Professor; DPhil, Oxford University, England; Postdoctoral Fellow,
Princeton University and California Institute of Technology; Rhodes
Scholar; Alfred P. Sloan Fellow; UCLA Distinguished Teaching Award; John
Simon Guggenheim Fellow; UCLA Faculty Research Lectureship; National
Academy of Sciences Member; American Academy of Arts and Sciences Member.
Description of Research:
In our group, protein structures are determined by x-ray crystallography,
and structures are related to function by biochemical and genetic methods.
At present the structure and action of half a dozen proteins are being studied. These include the multisubunit, regulated enzymes glutamine synthetase and RuBisCO; diphtheria toxin, a proenzyme that crosses the cell plasma membrane
and stops protein synthesis; and several designed proteins. Excellent facilities for structure determination are shared with other members of
the Biological Structure Group.
A central question of biochemistry is how the amino acid sequence of a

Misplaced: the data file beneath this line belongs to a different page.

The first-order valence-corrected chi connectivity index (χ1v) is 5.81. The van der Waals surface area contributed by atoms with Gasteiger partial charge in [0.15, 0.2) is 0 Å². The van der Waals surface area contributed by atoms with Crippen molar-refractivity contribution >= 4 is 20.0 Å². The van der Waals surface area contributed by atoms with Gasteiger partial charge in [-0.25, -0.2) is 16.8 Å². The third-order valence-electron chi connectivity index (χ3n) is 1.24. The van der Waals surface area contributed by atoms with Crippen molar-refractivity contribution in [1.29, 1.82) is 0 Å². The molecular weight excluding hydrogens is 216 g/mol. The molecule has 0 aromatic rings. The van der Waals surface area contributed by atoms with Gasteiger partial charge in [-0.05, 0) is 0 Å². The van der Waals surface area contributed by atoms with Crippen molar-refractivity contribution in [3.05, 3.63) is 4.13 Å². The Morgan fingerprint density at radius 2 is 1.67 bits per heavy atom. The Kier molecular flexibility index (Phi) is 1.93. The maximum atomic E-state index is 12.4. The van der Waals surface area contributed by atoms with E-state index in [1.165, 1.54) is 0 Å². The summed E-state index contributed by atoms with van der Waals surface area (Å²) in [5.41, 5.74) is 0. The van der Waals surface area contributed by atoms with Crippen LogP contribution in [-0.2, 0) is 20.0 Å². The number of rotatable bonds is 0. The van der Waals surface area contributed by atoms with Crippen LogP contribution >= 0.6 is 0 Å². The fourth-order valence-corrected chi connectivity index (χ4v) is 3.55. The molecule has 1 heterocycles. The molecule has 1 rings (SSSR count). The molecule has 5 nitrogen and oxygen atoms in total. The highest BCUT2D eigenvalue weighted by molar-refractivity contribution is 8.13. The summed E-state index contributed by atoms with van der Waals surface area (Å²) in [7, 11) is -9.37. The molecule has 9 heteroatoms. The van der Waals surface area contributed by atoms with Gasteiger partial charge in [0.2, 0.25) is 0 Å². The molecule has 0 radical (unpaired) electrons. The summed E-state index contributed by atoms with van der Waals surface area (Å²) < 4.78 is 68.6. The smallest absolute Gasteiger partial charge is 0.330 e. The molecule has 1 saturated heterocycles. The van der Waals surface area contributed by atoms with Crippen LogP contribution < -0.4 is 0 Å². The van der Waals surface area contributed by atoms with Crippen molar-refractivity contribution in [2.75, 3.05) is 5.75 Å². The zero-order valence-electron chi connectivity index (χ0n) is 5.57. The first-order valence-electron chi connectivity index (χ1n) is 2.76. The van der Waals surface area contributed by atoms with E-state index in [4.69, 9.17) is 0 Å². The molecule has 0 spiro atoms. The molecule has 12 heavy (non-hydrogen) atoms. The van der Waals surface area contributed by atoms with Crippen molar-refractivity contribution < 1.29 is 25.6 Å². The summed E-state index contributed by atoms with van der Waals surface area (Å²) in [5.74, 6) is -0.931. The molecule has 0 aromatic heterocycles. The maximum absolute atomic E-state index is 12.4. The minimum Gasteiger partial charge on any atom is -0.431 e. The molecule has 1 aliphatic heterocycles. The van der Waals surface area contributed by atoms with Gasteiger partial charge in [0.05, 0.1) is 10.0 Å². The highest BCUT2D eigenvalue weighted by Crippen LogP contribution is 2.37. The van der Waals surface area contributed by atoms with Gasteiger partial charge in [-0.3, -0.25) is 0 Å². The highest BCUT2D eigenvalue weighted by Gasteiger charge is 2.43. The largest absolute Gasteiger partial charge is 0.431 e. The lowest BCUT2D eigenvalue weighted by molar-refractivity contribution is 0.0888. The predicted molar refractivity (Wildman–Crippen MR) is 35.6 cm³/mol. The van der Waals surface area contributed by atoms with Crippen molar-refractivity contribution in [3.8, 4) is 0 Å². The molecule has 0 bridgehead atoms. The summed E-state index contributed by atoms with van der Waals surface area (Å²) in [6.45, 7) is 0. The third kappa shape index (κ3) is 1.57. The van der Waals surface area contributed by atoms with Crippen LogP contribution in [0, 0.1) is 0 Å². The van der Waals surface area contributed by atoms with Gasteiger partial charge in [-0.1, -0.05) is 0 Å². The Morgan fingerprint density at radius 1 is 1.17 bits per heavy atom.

protein determines its three-dimensional structure. The goal is to be able
to predict the structure from the sequence, a matter of great practical importance. One computational approach being developed is to describe a 3D structure by a 3D profile. The 3D profile can score the compatibility of any amino acid sequence with the 3D structure. A high compatibility score
indicates the sequence may be folded as the structure. A second approach is
to test rules of protein folding by designing and synthesizing a simple
protein, and then using x-ray crystallography to compare the actual
structure with the design.
What are the interactions that stabilize proteins or which permits proteins
to recognize other proteins or small molecules? These questions are being explored with hydrophobic moments and Atomic Solvation Parameters (ASPs).
These are semi-empirical quantities that characterize interactions of amino
acid residues. ASPs give an estimate of the hydrophobic contribution to the free energy of interaction.
Eisenberg Research Group
Molecular Biology and Physical Chemistry: protein structure; protein
folding and design profiles; protein stability and biological recognition.
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